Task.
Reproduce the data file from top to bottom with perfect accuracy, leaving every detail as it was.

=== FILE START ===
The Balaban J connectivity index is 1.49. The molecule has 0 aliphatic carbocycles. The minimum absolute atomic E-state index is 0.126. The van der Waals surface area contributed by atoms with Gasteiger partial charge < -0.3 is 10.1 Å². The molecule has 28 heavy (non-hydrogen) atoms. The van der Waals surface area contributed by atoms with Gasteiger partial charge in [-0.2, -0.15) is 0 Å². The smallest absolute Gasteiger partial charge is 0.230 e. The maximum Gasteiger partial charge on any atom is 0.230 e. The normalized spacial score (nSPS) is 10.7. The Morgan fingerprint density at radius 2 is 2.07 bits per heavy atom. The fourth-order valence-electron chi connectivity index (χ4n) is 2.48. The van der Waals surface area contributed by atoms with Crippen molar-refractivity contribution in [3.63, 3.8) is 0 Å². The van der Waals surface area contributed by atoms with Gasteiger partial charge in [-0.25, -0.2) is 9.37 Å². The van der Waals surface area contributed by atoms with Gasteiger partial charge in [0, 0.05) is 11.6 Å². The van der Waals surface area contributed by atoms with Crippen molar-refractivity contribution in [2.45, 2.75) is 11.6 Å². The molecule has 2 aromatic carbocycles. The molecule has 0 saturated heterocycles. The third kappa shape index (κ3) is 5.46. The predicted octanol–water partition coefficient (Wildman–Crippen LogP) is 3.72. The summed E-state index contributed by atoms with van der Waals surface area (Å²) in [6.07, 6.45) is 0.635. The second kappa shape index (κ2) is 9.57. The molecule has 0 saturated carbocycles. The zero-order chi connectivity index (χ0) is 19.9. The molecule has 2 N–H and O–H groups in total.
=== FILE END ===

The Balaban J connectivity index is 1.49. The molecule has 0 aliphatic carbocycles. The minimum absolute atomic E-state index is 0.126. The van der Waals surface area contributed by atoms with Gasteiger partial charge < -0.3 is 10.1 Å². The molecule has 28 heavy (non-hydrogen) atoms. The van der Waals surface area contributed by atoms with Gasteiger partial charge in [-0.2, -0.15) is 0 Å². The smallest absolute Gasteiger partial charge is 0.230 e. The maximum Gasteiger partial charge on any atom is 0.230 e. The normalized spacial score (nSPS) is 10.7. The Morgan fingerprint density at radius 2 is 2.07 bits per heavy atom. The fourth-order valence-electron chi connectivity index (χ4n) is 2.48. The van der Waals surface area contributed by atoms with Crippen molar-refractivity contribution in [3.63, 3.8) is 0 Å². The van der Waals surface area contributed by atoms with Gasteiger partial charge in [-0.25, -0.2) is 9.37 Å². The van der Waals surface area contributed by atoms with Gasteiger partial charge in [0, 0.05) is 11.6 Å². The van der Waals surface area contributed by atoms with Crippen molar-refractivity contribution in [2.45, 2.75) is 11.6 Å². The molecule has 2 aromatic carbocycles. The molecule has 0 saturated heterocycles. The third kappa shape index (κ3) is 5.46. The predicted octanol–water partition coefficient (Wildman–Crippen LogP) is 3.72. The summed E-state index contributed by atoms with van der Waals surface area (Å²) in [6.07, 6.45) is 0.635. The second kappa shape index (κ2) is 9.57. The molecule has 0 saturated carbocycles. The zero-order chi connectivity index (χ0) is 19.9. The molecule has 2 N–H and O–H groups in total.